Gone are the days when hackers had to find technical flaws in your technology to get what they wanted. Nowadays, simple deception is just as, if not more, critical to hacking as coding. The most common campaign is the phishing scam.
So-called phishing attacks use fraudulent emails (à la the Nigerian Prince story) and other communications to trick users into clicking on links or opening attachments that give criminals access to sensitive or private information. People tend to think of these attacks as targeted at individuals but organizations large and small also fall prey to them every day. The annual costs add up to billions of dollars.
The duty to protect systems, once entirely on IT security experts, is now shared by everyone in the office. But who among your staff is the most vulnerable?
Hackers love targeting CEOs, CFOs, CMOs...anyone with a “chief” in their title. Top-level leaders make decisions based on their access to the most profitable (and sensitive) data. Company bank accounts, sensitive customer information, and a litany of others.
In some circles, gaining access to the C-suite also earns hackers bragging rights with their criminal peers.
One popular method is for a hacker to mimic a website and/or email contact that a C-suiter trusts implicitly. The imitation site or email attachment leads to a malware download that business leaders may take months to even find out about. Alternatively, the same type of scam may eschew malware entirely and instead set its sights on tricking someone into giving up a bank login or PIN code.
Regardless of how much or how little IT support you have, those in the C-suite should never respond directly to sensitive requests. They should first verify the source on another channel or with another employee. Executives should also limit their presence on social media or any other platform that makes it possible for hackers to research their habits.
These employees handle all the day-to-day tasks that keep an office running, which means they have access to lots of company data. And beyond credentials for a wealth of office apps, they’re also screening and transferring calls and setting up appointments all day, which ensures they’re privy to a wealth of personal, private communications.
That’s prime data for putting together misinformation campaigns.
A phishing scam targeting an administrative worker might assume the guise of an executive asking an assistant to open an attachment or forward login information. Lots of these employees prioritize pleasing the boss over following some cybersecurity protocol. But when administrative staffers are hacked, spyware can then observe and record all communication passing through their desktop.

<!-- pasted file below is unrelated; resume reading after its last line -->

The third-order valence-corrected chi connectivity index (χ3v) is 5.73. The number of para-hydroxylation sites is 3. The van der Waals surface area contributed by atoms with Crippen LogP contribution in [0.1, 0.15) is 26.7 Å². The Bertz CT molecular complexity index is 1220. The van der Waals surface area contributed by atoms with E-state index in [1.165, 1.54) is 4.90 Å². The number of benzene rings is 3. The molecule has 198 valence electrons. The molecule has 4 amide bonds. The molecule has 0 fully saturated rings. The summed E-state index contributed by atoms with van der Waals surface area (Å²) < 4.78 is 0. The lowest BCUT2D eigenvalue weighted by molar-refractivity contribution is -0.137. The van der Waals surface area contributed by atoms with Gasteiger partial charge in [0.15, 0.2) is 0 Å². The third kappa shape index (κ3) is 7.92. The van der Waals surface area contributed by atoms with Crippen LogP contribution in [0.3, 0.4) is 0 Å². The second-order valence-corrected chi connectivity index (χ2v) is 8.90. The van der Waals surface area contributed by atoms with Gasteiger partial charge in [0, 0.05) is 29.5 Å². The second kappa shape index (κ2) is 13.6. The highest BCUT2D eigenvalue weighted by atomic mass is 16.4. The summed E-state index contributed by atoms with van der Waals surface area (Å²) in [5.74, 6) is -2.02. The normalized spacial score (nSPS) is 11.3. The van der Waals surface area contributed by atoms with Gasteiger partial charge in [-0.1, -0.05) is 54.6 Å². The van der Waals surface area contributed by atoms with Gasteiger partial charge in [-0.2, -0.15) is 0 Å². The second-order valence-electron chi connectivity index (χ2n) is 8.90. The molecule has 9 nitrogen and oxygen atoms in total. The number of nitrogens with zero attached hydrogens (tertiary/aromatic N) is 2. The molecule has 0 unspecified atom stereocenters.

Start by making sure administrative assistants can recognize fishy emails. Then mandate that any time someone requests financial information, they must draft a separate confirmation email and send it directly to the executive asking for it.
If the executive hasn’t asked for any financial information but receives an email with it anyway, you’ll know you’re being targeted. Spam filters should also be standard throughout the department.
Every day, employees in this department receive emails and open attachments from contacts they’ve never corresponded with before, which makes them excellent targets for phishing scams.
A phisher might pose as a job applicant and send attachments claiming to be a resume or supporting documents. Why wouldn’t someone working in HR open that?
Another scary possibility is hackers pretending to be from different departments within the company asking for personnel files.
Automating as many HR processes as possible cuts down on the potential to fall victim to these attacks. Nowadays, employees should be able to sign in to their own user portals to fill out or download whatever company or personnel documents they need. HR automation is worth investing in, but so is mandating that HR employees double-check over the phone that any request made by another department is legitimate.
The truth is, though, that no one is off-limits, and every employee is susceptible to these attacks. While the phishing campaigns described above are among the more common, they are only just the beginning of a very long list.
To learn more layman-friendly cybersecurity advice, download our free eBook: 3 Essential types of cyber security solutions your business must have.